dispatches from terra incognita

Month: February 2015

Jumping the Queue

Paint Table Saturday features flagrant queue jumpers. Looking back yesterday at A) the Major General’s page and 2) my aged stage-set mountains, rendered me nostalgic for VSF and afflicted with remorse for my long-suffering 15mm figures. As things stand, I can muster a respectable force of British. In the back of my mind, however, I was certain that somewhere there existed some Irregular Miniatures Pathans, neatly stored but inexcusably denude of paint. A brief ruffle through the boxes and my quarry was in hand.


Reaper Bones have fallen into heavy rotation ’round these parts, and thus many moons have passed since I’ve tackled 15mm metal. First off, I was grateful that Irregular parted with so much lead for my dollars. Too bad for me that only about half of it was in the shape of figures and the balance was a nuisance known as “flash.” A solid 30 minutes with an Xacto knife cleared up that condition. A dollop of 2-part epoxy and they were firmly grounded on a washer. 3 packs of 10 men, three poses: firing while standing, firing while kneeling, and runnin’ at ya with a big sword. My new-found painting courage will soon render these chaps “ready for battle.”

However, the Afghanis were superseded in ill manners by a ragtag band from Mordheim. I bought the box set years and years ago, snipped everything off sprue, and stored it with customary anal retentiveness. The major barrier to their progress was the fact that they were all in little pieces. If you haven’t yet encountered that vintage of plastic figure, you get a bunch of legs, torsos, arms, heads, and weapons; Games Workshop awards one the privilege of cobbling them together using malodorous cement. While I had already suffered through assembling the Skaven, the human fellows remained in pieces.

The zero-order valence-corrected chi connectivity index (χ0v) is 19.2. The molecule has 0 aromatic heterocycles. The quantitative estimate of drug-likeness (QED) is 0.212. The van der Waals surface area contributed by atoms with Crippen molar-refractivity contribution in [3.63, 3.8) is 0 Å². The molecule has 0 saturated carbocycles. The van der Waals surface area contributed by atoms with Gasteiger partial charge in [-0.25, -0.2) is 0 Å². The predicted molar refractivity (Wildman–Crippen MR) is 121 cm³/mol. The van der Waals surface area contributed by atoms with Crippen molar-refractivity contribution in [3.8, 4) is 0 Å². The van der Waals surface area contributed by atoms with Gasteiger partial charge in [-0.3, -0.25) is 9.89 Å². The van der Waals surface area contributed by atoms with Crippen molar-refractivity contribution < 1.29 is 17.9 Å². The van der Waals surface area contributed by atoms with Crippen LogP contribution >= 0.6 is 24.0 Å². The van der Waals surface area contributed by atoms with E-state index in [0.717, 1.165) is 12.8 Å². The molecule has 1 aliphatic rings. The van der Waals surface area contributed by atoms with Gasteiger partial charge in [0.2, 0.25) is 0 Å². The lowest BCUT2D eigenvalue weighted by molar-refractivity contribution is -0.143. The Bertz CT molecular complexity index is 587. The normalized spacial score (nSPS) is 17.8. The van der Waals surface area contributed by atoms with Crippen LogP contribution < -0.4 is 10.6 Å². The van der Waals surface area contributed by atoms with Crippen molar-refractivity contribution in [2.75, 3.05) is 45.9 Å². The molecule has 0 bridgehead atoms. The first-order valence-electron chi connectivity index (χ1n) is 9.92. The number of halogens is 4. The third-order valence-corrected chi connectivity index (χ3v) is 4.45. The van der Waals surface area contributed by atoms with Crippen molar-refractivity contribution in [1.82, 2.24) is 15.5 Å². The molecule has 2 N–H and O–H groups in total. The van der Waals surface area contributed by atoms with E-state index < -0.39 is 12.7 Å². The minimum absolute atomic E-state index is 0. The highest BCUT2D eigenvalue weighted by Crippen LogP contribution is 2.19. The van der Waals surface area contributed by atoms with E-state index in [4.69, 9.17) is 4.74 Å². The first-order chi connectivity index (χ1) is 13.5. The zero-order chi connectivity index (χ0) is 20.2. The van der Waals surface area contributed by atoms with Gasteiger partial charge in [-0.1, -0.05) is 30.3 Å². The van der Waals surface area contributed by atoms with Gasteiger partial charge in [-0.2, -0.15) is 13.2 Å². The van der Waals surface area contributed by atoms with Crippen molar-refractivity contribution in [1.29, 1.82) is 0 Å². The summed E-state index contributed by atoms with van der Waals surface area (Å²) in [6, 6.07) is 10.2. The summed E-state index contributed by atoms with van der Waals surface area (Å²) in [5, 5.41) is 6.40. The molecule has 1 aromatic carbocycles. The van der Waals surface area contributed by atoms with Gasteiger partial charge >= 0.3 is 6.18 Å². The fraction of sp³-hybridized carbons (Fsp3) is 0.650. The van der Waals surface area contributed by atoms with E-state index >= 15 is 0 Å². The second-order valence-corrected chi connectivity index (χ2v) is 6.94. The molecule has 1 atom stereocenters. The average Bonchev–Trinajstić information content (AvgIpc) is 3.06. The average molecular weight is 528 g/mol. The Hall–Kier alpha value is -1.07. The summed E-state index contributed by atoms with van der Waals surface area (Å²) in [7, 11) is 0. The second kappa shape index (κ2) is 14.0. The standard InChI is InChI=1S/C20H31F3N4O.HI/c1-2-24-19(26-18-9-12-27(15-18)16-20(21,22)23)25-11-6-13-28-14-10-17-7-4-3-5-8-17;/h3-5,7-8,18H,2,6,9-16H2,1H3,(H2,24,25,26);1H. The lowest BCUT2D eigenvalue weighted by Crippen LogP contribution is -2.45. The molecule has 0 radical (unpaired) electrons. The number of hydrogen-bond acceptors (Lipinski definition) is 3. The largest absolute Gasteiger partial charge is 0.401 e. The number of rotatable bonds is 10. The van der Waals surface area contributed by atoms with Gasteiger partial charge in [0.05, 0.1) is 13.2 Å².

Just behind my brush-washing jar in the paint table picture one might spy a nifty Testors Model Master Liquid Cement Applicator which, quite truly, is the bee’s knees. (Another of my hobbies is beekeeping and I don’t know what that really means…). When I discovered that cool glue bottle at Michael’s, I resolved that I could finish those fellows. And so, assembled is a band of what I think are called “Marienbergers.” I don’t think I’ll paint them just yet, but who knows?

Finally, below you see a shot of the stalwarts who were leaped over in line. I think what’s holding me back with the Woodland Warriors is that most animals are grayish-brown so I’m afraid that they’ll all look the same. Mixed in are a couple of Bones I lasses (Henceforth I’ll have to distinguish Bones I and II, as my box arrives Monday) and a Night Goblin from the Battle of Skull Pass set (which I also bought and which is largely naked…).

Gaming Table

Building a gaming table is a daunting endeavor. If one has yet to accumulate a lot of wargaming experience, he has to imagine what “features” a table should have in order to make gaming more enjoyable. Lumber and time are both valuable these days. I didn’t want to expend too much of either to create something that wouldn’t work for me.